4. Use a professional to get things sorted out.

I was briefly part of an affiliate program on another of my blogs. The product was good, but the program was plagued with technical problems. A day didn’t go by without an update on how said problems were being fixed. Then they weren’t. Again! I dumped the program.

I am an Amazon affiliate on my author site. It’s relatively simple. I get updates from them once a month and each update is relevant to me. That’s what to aim for.

5. Complications make us weary.

Make your offers uncomplicated.

My first draft of my viral video offer (details here) was too complicated. I ran it past a friend who suggested tweaks. I had explained too much and made too many jokes instead of getting right to it. I make a lot of jokes in my books, but when it comes to offers and promotions, people just want to know their rewards and prizes and what they have to do to get them. That’s all.

6. Tweet to content.

I use tweet teams sometimes, but much less than I used to and only for special occasions. We all have book tweet and email fatigue, don’t we? Make your tweets funny or intriguing. Tweet to your blog. Your website is the proper locus of sales. Twitter is not where to sell hard or often. Twitter is a place to help people find good stuff.

This has several positive effects:

Helping people tells them you’re not an ass (and if you are an ass, you can’t hide.)

You build your mailing list on your website, not on Twitter.

Your author site is your public face. Potential readers connect with you there, not through a sales link.

Twitter can still be useful, but when it’s not hooked up to content, readers stop paying attention.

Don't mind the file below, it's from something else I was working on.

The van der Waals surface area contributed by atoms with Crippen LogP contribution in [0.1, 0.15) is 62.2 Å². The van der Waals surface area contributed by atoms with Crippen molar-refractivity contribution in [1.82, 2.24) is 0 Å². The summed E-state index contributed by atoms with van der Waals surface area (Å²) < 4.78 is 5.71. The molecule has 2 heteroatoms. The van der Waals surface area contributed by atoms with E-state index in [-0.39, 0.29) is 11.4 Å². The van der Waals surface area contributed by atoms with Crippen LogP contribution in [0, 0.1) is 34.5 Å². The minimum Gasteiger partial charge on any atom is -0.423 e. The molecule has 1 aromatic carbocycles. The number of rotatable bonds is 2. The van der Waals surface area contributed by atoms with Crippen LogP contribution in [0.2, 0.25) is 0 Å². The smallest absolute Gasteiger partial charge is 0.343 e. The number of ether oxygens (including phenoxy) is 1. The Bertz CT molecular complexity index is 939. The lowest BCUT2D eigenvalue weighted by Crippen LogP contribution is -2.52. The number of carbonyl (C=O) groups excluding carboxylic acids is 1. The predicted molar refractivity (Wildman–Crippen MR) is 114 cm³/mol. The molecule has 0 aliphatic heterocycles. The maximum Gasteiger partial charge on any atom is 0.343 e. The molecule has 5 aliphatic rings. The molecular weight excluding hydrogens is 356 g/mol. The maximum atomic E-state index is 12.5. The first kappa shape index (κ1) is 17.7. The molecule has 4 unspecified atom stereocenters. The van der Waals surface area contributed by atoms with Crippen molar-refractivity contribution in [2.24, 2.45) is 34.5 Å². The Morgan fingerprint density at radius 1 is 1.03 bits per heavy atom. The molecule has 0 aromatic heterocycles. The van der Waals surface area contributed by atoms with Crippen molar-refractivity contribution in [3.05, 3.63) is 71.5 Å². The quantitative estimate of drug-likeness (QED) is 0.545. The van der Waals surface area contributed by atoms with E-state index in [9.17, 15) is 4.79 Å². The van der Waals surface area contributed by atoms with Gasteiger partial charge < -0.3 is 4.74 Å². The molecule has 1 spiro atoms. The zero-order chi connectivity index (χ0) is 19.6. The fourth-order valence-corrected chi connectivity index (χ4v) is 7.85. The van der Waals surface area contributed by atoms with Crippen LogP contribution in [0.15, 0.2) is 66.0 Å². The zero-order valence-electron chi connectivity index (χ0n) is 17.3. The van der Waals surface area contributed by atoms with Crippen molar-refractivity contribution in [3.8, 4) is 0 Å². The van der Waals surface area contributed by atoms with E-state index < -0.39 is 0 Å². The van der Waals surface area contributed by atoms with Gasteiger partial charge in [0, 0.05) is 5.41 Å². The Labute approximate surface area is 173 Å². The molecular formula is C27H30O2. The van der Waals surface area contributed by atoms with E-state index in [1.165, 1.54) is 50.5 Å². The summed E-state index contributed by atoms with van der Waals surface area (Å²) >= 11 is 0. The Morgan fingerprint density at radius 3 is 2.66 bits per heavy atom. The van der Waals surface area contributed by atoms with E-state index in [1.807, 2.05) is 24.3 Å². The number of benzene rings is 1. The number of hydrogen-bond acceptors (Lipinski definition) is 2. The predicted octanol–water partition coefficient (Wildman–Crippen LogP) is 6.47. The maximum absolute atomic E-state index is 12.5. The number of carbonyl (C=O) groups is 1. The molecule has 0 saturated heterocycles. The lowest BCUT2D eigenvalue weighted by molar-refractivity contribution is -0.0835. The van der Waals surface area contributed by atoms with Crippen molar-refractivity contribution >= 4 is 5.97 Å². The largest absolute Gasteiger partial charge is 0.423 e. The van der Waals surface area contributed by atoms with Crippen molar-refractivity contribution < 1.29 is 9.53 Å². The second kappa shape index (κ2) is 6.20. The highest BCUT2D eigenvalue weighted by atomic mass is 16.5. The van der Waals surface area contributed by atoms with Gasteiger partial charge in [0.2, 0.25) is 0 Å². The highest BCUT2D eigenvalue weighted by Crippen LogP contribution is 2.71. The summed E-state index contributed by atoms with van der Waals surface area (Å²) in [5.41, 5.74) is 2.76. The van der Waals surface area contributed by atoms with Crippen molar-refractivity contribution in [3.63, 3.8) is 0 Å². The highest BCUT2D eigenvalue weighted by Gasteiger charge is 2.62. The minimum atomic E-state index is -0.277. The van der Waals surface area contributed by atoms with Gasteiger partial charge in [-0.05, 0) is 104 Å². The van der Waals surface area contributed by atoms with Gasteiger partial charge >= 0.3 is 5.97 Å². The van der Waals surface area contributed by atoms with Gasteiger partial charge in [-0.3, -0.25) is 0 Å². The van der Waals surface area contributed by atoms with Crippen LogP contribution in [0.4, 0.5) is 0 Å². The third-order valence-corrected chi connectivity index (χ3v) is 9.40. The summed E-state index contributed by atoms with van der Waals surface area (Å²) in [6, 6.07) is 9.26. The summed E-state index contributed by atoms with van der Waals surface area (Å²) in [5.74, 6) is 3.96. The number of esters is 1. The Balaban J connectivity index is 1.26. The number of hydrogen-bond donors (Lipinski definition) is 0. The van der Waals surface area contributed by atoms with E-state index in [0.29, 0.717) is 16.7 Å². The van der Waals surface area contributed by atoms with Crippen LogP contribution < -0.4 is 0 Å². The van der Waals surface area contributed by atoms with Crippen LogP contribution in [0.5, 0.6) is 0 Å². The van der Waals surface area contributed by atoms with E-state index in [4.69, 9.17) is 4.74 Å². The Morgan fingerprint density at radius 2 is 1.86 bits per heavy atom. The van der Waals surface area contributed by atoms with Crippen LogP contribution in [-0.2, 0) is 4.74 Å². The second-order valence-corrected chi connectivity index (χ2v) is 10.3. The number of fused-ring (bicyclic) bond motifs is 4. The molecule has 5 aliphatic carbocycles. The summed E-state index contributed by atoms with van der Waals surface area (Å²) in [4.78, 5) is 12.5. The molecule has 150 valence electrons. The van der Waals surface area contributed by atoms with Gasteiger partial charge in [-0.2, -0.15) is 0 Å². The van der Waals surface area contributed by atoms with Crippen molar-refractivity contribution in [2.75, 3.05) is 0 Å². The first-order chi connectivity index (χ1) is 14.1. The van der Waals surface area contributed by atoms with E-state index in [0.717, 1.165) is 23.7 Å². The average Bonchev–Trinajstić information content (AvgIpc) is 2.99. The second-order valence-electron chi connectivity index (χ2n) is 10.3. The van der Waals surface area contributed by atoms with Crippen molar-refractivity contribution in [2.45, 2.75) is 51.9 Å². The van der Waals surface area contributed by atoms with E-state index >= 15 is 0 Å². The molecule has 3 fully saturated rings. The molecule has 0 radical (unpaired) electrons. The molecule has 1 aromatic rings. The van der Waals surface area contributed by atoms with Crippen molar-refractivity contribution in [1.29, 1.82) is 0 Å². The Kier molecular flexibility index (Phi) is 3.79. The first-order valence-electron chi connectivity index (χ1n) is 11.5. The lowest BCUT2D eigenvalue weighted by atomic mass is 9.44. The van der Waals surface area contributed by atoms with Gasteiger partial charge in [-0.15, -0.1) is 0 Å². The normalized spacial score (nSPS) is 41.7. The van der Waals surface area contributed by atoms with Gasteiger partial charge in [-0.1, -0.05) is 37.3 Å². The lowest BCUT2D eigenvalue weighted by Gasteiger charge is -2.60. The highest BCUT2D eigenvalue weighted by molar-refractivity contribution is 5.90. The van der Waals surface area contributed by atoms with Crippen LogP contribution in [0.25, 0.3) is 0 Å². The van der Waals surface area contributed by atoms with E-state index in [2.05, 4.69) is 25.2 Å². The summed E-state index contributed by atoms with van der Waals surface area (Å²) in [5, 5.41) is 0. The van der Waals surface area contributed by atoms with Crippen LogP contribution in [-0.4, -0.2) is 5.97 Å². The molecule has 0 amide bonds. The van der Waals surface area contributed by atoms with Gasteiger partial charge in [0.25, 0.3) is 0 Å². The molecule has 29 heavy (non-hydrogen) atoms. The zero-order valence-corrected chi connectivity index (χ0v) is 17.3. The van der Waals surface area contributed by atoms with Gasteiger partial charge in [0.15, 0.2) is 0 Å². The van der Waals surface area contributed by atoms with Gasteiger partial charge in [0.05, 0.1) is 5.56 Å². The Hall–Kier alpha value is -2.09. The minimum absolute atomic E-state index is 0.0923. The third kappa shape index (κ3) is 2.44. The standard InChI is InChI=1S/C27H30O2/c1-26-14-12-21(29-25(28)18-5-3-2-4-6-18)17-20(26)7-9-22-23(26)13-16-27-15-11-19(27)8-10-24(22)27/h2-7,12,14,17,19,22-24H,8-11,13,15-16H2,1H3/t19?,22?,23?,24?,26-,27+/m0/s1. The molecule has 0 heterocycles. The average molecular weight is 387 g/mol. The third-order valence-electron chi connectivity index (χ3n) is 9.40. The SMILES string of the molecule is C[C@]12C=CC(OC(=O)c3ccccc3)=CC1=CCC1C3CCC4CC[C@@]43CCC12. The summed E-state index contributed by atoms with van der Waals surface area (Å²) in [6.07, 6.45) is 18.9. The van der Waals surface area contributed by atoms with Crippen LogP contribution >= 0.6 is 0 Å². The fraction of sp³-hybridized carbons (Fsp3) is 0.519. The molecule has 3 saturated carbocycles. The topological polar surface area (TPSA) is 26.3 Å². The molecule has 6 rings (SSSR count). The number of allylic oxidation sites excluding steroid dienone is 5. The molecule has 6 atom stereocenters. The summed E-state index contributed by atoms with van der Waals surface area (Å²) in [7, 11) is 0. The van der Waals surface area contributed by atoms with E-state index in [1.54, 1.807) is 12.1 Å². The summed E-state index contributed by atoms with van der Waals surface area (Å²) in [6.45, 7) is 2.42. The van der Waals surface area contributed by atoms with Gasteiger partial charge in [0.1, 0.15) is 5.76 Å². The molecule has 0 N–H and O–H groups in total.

7. Aim at targets.

Bookbub works best as a book promotion service because it doesn’t send out a long list of books to everyone. Bookbub knows what genres subscribers are most interested in. Romance readers don’t get sales copy to horror books. Fewer people receive the message, but those people are more likely to buy and less likely to saddle you with one or two-star reviews because they just aren’t that into you.

in the marketing war for our attention, sniper rifles work at long distances. Shotguns do not.

8. Be choosy.

For the last two days, I’ve done a free promotion of Episode One of This Plague of Days. (The sale ends at midnight and, as I type this, it’s the last few hours of the sale. Grab it free or, if you got this too late, Episode One is only 99 cents so, you know the drill.

I’ve held #1 in Dystopian and #1 in Post-apocalyptic for most of the two-day run. That’s probably mostly due to being chosen as a featured author on Freebooksy. They’re choosy, so their email blasts are taken more seriously than some other book promotion services.

Thanks to everyone who helped me give thousands of copies of Episode One away to spread the word. I appreciate your Facebook entries, tweets and clicks. And I don’t forget who helped me. Sincerely, thank you. I have a lot of friends and allies through this blog and I’m grateful.

9. More text = more confusion.